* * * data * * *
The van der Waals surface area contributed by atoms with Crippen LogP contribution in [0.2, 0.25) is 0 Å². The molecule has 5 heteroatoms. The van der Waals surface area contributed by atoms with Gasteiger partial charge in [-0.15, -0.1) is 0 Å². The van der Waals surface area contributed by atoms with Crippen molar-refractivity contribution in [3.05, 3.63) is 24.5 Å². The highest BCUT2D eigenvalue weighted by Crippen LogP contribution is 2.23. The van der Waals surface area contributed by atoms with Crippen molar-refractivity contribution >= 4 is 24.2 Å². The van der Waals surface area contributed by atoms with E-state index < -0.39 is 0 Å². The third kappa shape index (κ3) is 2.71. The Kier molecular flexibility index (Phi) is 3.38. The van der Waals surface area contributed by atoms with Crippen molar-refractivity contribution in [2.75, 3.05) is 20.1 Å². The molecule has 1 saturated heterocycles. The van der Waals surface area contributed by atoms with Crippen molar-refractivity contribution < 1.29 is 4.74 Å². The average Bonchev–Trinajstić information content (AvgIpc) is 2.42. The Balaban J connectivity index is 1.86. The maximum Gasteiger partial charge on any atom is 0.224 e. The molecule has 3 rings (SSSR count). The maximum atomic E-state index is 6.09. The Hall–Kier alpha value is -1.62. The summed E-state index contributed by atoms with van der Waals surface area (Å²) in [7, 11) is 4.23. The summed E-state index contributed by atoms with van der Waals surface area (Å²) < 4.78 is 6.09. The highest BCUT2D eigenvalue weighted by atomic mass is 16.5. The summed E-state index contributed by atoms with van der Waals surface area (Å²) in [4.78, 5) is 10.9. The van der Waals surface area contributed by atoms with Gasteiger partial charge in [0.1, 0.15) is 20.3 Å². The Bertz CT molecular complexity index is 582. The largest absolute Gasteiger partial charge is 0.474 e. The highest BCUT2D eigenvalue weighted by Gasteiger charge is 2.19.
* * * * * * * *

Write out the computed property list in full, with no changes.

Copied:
The van der Waals surface area contributed by atoms with Crippen LogP contribution in [0.2, 0.25) is 0 Å². The molecule has 5 heteroatoms. The van der Waals surface area contributed by atoms with Gasteiger partial charge in [-0.15, -0.1) is 0 Å². The van der Waals surface area contributed by atoms with Crippen molar-refractivity contribution in [3.05, 3.63) is 24.5 Å². The highest BCUT2D eigenvalue weighted by Crippen LogP contribution is 2.23. The van der Waals surface area contributed by atoms with Crippen molar-refractivity contribution >= 4 is 24.2 Å². The van der Waals surface area contributed by atoms with E-state index < -0.39 is 0 Å². The third kappa shape index (κ3) is 2.71. The Kier molecular flexibility index (Phi) is 3.38. The van der Waals surface area contributed by atoms with Crippen molar-refractivity contribution in [2.75, 3.05) is 20.1 Å². The molecule has 1 saturated heterocycles. The van der Waals surface area contributed by atoms with Crippen molar-refractivity contribution < 1.29 is 4.74 Å². The average Bonchev–Trinajstić information content (AvgIpc) is 2.42. The Balaban J connectivity index is 1.86. The maximum Gasteiger partial charge on any atom is 0.224 e. The molecule has 3 rings (SSSR count). The maximum atomic E-state index is 6.09. The Hall–Kier alpha value is -1.62. The summed E-state index contributed by atoms with van der Waals surface area (Å²) in [7, 11) is 4.23. The summed E-state index contributed by atoms with van der Waals surface area (Å²) < 4.78 is 6.09. The highest BCUT2D eigenvalue weighted by atomic mass is 16.5. The summed E-state index contributed by atoms with van der Waals surface area (Å²) in [4.78, 5) is 10.9. The van der Waals surface area contributed by atoms with Gasteiger partial charge in [0.1, 0.15) is 20.3 Å². The Bertz CT molecular complexity index is 582. The largest absolute Gasteiger partial charge is 0.474 e. The highest BCUT2D eigenvalue weighted by Gasteiger charge is 2.19.